DR
    Purchases
    Expenses
    Assets

    CR
    Revenue
    Liability
    Source of funds

    (You use this method when the account is increasing, if the account is decreasing it is the opposite way round)

    For example; A firm pays it rent by cash... So double entry you would Debit the rent account which Is an expense as we are increasing that account, money is getting paid into it, Credit the cash account as you are decreasing the cash account as its reducing the amount of money in the account.

    Another example; A firm buys goods for resale, paying by cheque... So double entry you would Debit the Purchases account as you are increasing the purchases account, with every double entry you should always have one debit and one credit. So you now need to credit the bank account as again it is decreasing the amount of money held in the account.

    Just always remember every double- entry transaction needs to have one debit and one credit for it to balance, so once you know one account that you have to debit or credit you will know the other. Hope this has helped.


    Thanks very much Holly. It has. And a helpful explanation.My tutor subsequently introduced PEARLS as her method. I think it's getting used to that now. It does intuitively feel more logical using more familiar terms
    Hollycowley_28
  • KTAAT82KTAAT82 Registered Posts: 7
    Kaplan used the acronym 'DEAD CLIC'

    DEBIT
    Expenses
    Assets
    Drawings

    CREDIT
    Liabilities
    Income
    Capital

    I found this very useful for myself :)
    MarkA
  • MarkAMarkA Registered Posts: 12
    KTAAT82 said:

    Kaplan used the acronym 'DEAD CLIC'

    DEBIT
    Expenses
    Assets
    Drawings

    CREDIT
    Liabilities
    Income
    Capital

    I found this very useful for myself :)

    Thank you.
    Thinking about it, it might be part before that. What are the dual effects, and making sure both of those are correctly worked out to ascertain which of the Dead Clic are the right ones.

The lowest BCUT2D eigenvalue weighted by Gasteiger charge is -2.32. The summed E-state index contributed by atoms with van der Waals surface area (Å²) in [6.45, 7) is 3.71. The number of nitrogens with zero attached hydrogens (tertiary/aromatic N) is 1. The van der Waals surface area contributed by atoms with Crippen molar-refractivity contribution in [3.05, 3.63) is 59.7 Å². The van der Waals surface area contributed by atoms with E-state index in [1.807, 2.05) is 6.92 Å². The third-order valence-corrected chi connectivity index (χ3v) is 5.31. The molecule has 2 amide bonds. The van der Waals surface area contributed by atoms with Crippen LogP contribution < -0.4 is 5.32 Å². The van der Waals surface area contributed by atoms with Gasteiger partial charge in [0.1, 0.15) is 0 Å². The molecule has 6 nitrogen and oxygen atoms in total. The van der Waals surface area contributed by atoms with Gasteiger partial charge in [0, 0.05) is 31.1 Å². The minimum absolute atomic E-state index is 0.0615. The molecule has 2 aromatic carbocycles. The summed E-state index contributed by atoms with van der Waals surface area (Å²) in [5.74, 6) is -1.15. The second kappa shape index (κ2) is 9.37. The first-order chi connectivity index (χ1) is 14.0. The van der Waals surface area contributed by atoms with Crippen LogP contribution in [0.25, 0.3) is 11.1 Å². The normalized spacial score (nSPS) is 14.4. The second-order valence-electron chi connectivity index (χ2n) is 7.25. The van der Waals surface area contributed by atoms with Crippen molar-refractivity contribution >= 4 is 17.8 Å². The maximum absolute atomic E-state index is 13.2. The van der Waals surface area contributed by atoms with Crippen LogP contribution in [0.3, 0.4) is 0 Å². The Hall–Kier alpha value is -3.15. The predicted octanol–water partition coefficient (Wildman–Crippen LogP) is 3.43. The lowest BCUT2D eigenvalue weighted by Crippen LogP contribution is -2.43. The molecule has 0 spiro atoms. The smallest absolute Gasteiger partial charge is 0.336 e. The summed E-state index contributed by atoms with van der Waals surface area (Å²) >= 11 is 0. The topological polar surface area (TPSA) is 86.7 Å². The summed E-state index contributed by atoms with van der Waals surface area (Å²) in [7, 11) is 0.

Also the fact there can be a debit and a credit under the Debit and Credit part of Dead Clic has confused me.
  • davidtrangmardavidtrangmar Registered Posts: 1
    Hello MarkA. I have only today stumbled across your cry for help of a while back, about Double Entry etc, and wondered if you ever found any peace with it. I hope you didn't give up. I am interested because I went through the same pain exactly.
    The concept is simple enough. Within a set of accounts if you move money from one, it must go to another, and vice versa, or the whole thing won't balance. My problem was what happened next - "so what?" so to speak. For me it became a question of what to do with the T accounts. I then discovered DEAD CLIC, which other respondents have addressed. This did not appeal to my logic AT ALL. I finally realised what I had to do, which was to run with it and not fight it. Its just a numerical convention. I just followed it, in the hope that I would understand later. That worked. I'm not 100% sure I fully understand even now, but I have found that I can live without that understanding. DEAD CLIC or PEARLS work a treat. Just go with it. Good luck, if belated. If anyone else is struggling with this, and it looks as though its not uncommon, well there's my advice.
  • MarkAMarkA Registered Posts: 12
    Just to follow up.
    I passed Bookkeeping Transactions today with 86%.
    Delighted, and it's spurred me on.
    It does seem to click, like everybody says.
    It was re doing the Rehearsal questions again a while later that helped me a lot.
  • MarkAMarkA Registered Posts: 12
    > @davidtrangmar said:
    > Hello MarkA. I have only today stumbled across your cry for help of a while back, about Double Entry etc, and wondered if you ever found any peace with it. I hope you didn't give up. I am interested because I went through the same pain exactly.
    > The concept is simple enough. Within a set of accounts if you move money from one, it must go to another, and vice versa, or the whole thing won't balance. My problem was what happened next - "so what?" so to speak. For me it became a question of what to do with the T accounts. I then discovered DEAD CLIC, which other respondents have addressed. This did not appeal to my logic AT ALL. I finally realised what I had to do, which was to run with it and not fight it. Its just a numerical convention. I just followed it, in the hope that I would understand later. That worked. I'm not 100% sure I fully understand even now, but I have found that I can live without that understanding. DEAD CLIC or PEARLS work a treat. Just go with it. Good luck, if belated. If anyone else is struggling with this, and it looks as though its not uncommon, well there's my advice.

    Sorry I did not get the notification for this, thank you for taking the time to support.
Sign In or Register to comment.